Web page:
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MetLife Inc. (MET), the largest U.S. life insurer, said operating profit rose 47 percent in the third quarter as the firm’s Asian businesses expanded.
Operating profit (MET) climbed to $1.42 billion, or $1.32 a share, from $965 million, or 91 cents, a year earlier, the New York-based company said today in a statement. Earnings beat the average estimate (MET) of $1.28 a share from 17 analysts polled by Bloomberg. The company took a $1.6 billion impairment on its retail annuity business, driving a net loss of $954 million.
Chief Executive Officer Steven Kandarian is targeting growth beyond the U.S. and cutting back on capital-intensive offerings such as variable annuities as he seeks a return on equity of at least 12 percent by 2016. The Federal Reserve has blocked Kandarian’s plans to repurchase shares as part of its review of how the largest banks would weather a financial crisis, and he was unable to win regulatory approval as quickly as he’d planned to sell deposits and limit the oversight.
“Their longer-term ability to hit that ROE is predicated quite frankly on capital deployment and, as well, on international growing,” Randy Binner, an analyst at FBR Capital Markets, said in an interview before results were announced. “These are nascent markets when it comes to insurance products.” Return on equity was 10.3 percent last year.
MetLife is expanding in developing nations from Southeast Asia to Latin America after buying American Life Insurance Co., with operations in about 50 countries, from American International Group Inc. (AIG) in 2010. MetLife said in May it’s seeking to cut costs by $600 million by 2016, mostly in the U.S.
In Asia, operating earnings rose 17 percent to $259 million as the company collected more premiums in Japan and Korea and investment income increased.
Operating profit in the Americas jumped 58 percent to $1.2 billion as MetLife recorded lower catastrophe expenses. Costs from Hurricane Sandy will be reflected in fourth-quarter results.
Variable annuity sales fell by 46 percent to $4.6 billion. The retirement products can expose insurers to risks including low interest rates, market volatility and stock declines.
MetLife has said it would reduce variable-annuity sales by about a third this year, and lowered some guarantees to cut risks. The insurer fell to the No. 3 seller of the retirement products in the first six months of this year, trailing Prudential Financial Inc. (PRU) and Prudential Plc (PRU)’s Jackson National, according to data from industry group Limra. MetLife was the top seller in 2011.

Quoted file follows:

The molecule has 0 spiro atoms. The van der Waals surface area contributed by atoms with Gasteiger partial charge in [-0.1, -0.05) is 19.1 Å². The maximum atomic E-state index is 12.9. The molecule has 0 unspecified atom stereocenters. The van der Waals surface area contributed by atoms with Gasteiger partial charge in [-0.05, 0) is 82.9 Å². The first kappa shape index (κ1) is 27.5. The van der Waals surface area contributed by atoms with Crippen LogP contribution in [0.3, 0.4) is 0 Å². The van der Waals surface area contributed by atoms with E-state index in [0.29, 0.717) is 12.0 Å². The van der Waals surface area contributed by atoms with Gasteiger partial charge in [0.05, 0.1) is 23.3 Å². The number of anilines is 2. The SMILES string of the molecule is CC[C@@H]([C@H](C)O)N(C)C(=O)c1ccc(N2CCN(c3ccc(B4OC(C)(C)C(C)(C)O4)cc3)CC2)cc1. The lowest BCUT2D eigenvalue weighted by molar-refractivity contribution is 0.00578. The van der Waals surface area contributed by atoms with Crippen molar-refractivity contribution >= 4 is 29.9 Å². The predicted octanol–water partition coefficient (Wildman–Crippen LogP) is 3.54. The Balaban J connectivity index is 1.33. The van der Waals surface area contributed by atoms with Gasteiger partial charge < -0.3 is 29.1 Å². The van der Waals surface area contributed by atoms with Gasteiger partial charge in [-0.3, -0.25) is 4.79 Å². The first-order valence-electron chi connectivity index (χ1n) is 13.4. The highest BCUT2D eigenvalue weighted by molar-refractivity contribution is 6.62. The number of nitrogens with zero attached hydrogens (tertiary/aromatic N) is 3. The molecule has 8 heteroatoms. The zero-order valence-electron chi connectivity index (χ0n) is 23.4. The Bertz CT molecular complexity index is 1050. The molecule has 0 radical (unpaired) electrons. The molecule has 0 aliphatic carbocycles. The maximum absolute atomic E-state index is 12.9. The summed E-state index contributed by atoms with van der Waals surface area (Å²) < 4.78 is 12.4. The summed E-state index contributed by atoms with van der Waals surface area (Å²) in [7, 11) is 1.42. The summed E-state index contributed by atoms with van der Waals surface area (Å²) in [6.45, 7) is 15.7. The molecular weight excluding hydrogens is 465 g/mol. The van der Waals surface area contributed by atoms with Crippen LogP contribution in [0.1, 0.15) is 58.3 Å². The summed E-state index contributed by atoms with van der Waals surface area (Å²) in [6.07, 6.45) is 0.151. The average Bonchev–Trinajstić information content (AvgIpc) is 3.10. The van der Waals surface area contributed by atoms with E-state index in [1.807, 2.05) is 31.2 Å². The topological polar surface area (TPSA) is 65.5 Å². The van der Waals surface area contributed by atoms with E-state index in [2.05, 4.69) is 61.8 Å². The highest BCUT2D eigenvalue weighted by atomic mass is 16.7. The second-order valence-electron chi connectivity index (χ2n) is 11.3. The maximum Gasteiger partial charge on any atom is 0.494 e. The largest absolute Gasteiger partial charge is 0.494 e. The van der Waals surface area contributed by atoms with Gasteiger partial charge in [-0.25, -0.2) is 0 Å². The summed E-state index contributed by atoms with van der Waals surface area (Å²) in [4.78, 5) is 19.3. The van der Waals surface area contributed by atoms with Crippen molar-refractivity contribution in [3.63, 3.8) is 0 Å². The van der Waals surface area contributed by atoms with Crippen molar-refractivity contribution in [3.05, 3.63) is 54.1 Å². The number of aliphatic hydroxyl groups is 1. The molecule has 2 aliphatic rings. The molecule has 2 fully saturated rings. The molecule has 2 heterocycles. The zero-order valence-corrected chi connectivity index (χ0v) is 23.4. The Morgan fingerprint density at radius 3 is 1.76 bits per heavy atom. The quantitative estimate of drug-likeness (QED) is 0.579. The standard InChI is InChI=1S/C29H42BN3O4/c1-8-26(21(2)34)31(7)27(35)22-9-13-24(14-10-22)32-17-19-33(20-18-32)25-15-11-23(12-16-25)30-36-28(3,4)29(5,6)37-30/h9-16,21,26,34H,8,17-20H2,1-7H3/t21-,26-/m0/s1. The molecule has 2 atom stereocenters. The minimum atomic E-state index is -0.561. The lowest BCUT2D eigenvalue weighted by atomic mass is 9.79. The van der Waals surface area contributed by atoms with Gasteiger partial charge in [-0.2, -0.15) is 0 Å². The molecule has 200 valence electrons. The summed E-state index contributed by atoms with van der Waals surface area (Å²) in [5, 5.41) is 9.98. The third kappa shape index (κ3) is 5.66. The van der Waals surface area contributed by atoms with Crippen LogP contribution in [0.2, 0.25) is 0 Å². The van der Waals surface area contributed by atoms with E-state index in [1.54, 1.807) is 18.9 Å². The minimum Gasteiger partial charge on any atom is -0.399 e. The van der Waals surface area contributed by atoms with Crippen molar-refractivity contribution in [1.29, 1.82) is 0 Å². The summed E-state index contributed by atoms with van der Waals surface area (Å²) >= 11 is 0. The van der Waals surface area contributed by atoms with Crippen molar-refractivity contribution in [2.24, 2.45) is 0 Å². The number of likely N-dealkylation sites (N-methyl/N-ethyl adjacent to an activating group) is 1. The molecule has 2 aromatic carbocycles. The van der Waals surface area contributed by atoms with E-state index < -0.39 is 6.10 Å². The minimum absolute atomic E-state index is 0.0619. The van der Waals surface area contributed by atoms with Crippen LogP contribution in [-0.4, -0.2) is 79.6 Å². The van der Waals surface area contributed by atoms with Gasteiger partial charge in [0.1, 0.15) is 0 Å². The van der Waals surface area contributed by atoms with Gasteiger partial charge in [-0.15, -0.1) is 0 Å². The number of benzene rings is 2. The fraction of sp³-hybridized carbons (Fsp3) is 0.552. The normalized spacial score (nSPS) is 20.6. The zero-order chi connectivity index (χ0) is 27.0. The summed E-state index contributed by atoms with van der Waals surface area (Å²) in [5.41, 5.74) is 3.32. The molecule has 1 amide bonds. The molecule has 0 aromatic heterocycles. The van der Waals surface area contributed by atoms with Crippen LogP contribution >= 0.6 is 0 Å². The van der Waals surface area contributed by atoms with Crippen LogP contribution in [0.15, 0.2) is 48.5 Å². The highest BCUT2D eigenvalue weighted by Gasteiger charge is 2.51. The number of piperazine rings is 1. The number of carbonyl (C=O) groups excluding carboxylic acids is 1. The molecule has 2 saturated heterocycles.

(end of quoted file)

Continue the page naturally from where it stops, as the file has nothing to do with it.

Book value rose to $58.35 per share as of Sept. 30 from $56.83 three months earlier. Net investment income was $5.05 billion, up from $4.96 billion a year earlier, and the investment portfolio grew to $522 billion.
The shares have gained (MET) 14 percent this year, matching the advance of the 24-company KBW Insurance Index. (KIX)
MetLife reported $718 million of pretax net derivatives losses, compared with a gain of $4.2 billion in the third quarter of 2011, when net income was $3.46 billion. The figures reflect the value of interest-rate and currency hedges and fluctuations in the insurer’s credit spreads, a change that the insurer said does “not have an economic impact on the company.”
The insurer said this month it’s adding asset management for institutional investors to increase income from fees. The initiative will focus on real estate and private-placement debt, an area in which the company already invests. Principal Financial Group Inc. (PFG) has said it’s working to boost fees from asset management as low yields weigh on its insurance business.
MetLife is seeking to limit U.S. oversight by selling deposits to General Electric Co. (GE) and amended the deal in September so that Federal Deposit Insurance Corp. approval was no longer required. Kandarian said the insurer would escape bank status by the end of June and later backed away from the projection. The firm faces a January deadline to submit a new capital plan to the Federal Reserve.
MetLife’s annual dividend has remained 74 cents a share since 2007. No. 2 Prudential Financial, which isn’t subject to the same oversight, increased its dividend (PRU) in 2009, 2010 and 2011 and announced buybacks.
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